I have a confession to make: I never knew pregnancy stretch marks existed until I saw them on the tummy of my friend who had recently had a baby. Her stomach sagged. It was dark and scarred with criss-cross markings; I was terrified that carrying a baby could do that to someone.
Her boobs also sagged and had the tell-tale zebra stripes from breastfeeding. I know motherhood is a sacrifice but I found this scenario seriously disturbing. I knew EBF is the right thing to do for my baby but I wondered if my husband would ever look at me the same after breastfeeding had taken its toll.
You see, I had my share of stretchmarks growing up but nothing serious. Adolescence had left me with a few dark stripes on my thighs, behind my knees and on my derriere. I didn’t even realize they were forming until it was too late to do anything about them. As my precious firstborn grew in my belly, I wondered if there was something I could do to avoid my skin getting mutilated and scarred. As my belly grew, whenever I felt that familiar itch on my tummy, my heart sank in despair. That’s my skin tearing, I thought. Why wasn’t all the moisturising working and the way I soaked myself in a tub of body cream after every bath?
I would dash to the nearest washroom and splash a generous amount of whatever body cream or jelly I could find in my bag.
A certain brand of milking jelly had received a lot of applause on Facebook groups so I bought the biggest tub on the supermarket and slathered my breasts like I was headed for milking. Bio oil too received its worthy mentions but every time I thought about the price I told myself, it is never that serious.
It is that serious. Because despite all my best attempts, I still stretched and tore on my sides and hips. I remember one day calling my husband crying because I had noticed another mark on the side of my tummy. He made light of the situation reminding me that my skin was doing the best it could under a lot of pressure. “They aren’t that bad,” he told me. “And they will disappear.” But every time I felt my skin itch, I would know the inevitable was happening.
Thank God for a growing tummy that hid most of the scars on my lower abdomen far out of my sight.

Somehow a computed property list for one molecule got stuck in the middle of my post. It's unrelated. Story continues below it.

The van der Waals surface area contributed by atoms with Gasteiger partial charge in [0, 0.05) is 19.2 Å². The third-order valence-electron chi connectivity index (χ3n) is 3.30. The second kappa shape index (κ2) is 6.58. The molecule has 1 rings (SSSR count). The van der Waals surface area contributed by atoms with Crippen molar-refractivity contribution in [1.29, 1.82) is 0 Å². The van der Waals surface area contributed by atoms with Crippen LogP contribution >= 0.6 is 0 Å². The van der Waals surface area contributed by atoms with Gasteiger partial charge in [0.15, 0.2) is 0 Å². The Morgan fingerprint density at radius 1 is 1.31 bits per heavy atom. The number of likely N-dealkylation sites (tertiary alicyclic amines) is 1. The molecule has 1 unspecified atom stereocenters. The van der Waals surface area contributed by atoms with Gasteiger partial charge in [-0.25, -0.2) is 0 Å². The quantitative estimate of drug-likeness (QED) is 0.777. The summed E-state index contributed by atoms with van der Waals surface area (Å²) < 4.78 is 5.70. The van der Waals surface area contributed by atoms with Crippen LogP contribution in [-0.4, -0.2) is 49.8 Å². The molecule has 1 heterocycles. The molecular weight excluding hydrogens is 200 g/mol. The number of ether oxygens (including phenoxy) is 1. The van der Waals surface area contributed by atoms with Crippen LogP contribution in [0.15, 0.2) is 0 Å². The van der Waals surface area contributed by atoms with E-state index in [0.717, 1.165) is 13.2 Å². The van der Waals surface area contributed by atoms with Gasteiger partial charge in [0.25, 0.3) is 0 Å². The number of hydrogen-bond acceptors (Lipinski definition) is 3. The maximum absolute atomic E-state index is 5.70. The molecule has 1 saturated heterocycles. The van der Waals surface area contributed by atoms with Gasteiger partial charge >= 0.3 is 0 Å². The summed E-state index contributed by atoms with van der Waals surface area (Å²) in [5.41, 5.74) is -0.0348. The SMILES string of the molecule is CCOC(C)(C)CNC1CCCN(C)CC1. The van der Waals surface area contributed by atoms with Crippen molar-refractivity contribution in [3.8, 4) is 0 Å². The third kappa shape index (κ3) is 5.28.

Stretchmarks were a big deal then. I pretended to shrug it off, but they took a toll on my self-esteem. Two children later, my marks still bothered me – especially the ones on my breasts after nursing. Stretchmarks and saggy skin are a fact of life unless you come from a super amazing gene pool whose skin stretches and rebounds like rubber. You will grow during puberty, you will add or lose weight faster than your skin can keep up, you will get pregnant, you will grow old. In fact some researchers say between 50-90 per cent of pregnant women will get stretch marks as well as 40 per cent of all teenagers.
Related: Every Scar Has a Story- What’s Yours?
Recently I was admiring my friend Liz’s jeans trousers and she retreated quickly asking: “Are you laughing at my stretchmarks?”
“Of course I would not laugh at your stretchmarks,” I told her. “I am also a mother. I was just admiring your high-waisted jeans.” I wondered if she was as paranoid as I once was but thanks to increased technological advancements and research we now know there are ways of rejuvenating the skin almost entirely. With modern innovations we can now reduce the severity of the stretch marks, control their appearance and halt the progression of those already present.
I no longer worry about my marks on my breasts, stomach and thighs. Even when I wear my bikini and look in the mirror from all angles, they are hardly there. I can flaunt my beach body with the confidence I had before I ever had kids. No, they did not disappear miraculously. I found a remedy that actually worked to fade my marks. If you can relate to the way I felt when you first experienced stretch marks, you do not need to suffer in silence. The beauty remedy I used has been found effective for aging, saggy skin and stretchmarks. Not surprisingly It is rated as the Number 1 best-selling scar and stretch mark production 23 countries.